So back to movement. Movement is about getting out of you basketball or hockey “specialist” box, with its prescribed set of patters, and being more a “generalist”, one that is able to move in many more patterns and even improvise when the foundational movement competencies and strength are established. Or perhaps to put it another way, play, which is a fundamental human trait!

In society, we have historically tended to admire the greatest specialists who dedicate insane amounts of time and effort to perfect a practice: Mohammed Ali, Tom Brady and here in Canada we'd be remiss not to mention Wayne Gretzky. But this path is not sustainable and after a period of time the body starts to suffer from making the same movements and enduring the same stress over and over. This is why it’s so important to introduce variety in our physical practices.


Instead of spending our time mastering certain practices, we should divide our practices into three different zones.

Zone 1: When you’re introduced to a new concept and you can’t do it yet

Zone 2: You can accomplish the physical test but it’s not smooth, it’s not perfected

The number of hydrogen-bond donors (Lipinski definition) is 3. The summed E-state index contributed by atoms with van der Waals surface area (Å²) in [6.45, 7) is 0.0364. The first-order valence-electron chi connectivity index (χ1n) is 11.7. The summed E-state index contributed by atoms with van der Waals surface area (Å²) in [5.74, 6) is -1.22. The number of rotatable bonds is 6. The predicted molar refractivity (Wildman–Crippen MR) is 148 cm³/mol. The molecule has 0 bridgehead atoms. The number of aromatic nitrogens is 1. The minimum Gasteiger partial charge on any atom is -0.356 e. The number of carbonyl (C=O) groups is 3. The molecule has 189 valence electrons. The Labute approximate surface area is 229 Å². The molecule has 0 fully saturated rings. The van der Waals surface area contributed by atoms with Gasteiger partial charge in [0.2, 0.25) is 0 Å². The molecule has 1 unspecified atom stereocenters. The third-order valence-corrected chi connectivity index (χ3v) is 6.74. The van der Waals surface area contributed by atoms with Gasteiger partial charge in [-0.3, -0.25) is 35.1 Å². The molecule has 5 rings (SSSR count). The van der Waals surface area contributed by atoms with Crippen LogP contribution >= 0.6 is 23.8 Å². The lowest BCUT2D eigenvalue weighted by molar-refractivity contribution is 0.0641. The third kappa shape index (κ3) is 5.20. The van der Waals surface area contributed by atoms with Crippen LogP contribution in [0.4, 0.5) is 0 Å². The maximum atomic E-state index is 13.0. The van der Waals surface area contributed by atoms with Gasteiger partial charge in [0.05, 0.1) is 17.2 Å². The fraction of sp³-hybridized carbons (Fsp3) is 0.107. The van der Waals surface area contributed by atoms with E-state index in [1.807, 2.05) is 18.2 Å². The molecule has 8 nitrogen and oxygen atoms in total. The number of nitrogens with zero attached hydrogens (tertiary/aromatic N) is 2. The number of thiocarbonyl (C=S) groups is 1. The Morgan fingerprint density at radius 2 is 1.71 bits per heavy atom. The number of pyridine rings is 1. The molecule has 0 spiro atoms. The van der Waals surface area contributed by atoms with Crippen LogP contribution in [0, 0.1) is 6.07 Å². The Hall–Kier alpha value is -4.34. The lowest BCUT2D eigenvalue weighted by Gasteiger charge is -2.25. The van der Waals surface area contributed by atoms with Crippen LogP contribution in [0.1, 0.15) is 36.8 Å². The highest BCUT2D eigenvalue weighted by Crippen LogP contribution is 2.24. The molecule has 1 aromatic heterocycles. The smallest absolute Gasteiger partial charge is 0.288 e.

Zone 3: Perfected or at least a high degree of competence performing the skill

It’s important to play in all three zones but there is one that offers the most benefit. That is Zone 1, where we are learning new movements.

In addition to benefiting from physical improvement, practice in this zone also enables brain development. A study from the University of Oxford measured how white matter in the brain changed while someone was learning a new motor skill like juggling. After 6 weeks of learning, they found that white matter increased >6%. But what may be more interesting is that this increase is not correlated with performance. i.e. you didn’t have to get better at juggling to gain the same improvement in white matter. There was a greater correlation with the amount of time they spent training/practicing. So the journey/practice itself was the benefit not necessarily being good at something. We can conclude therefore that the very process of learning new movements is beneficial for our brains in addition for us physically (joint health, mobility, flexibility, strength etc. in multiple planes).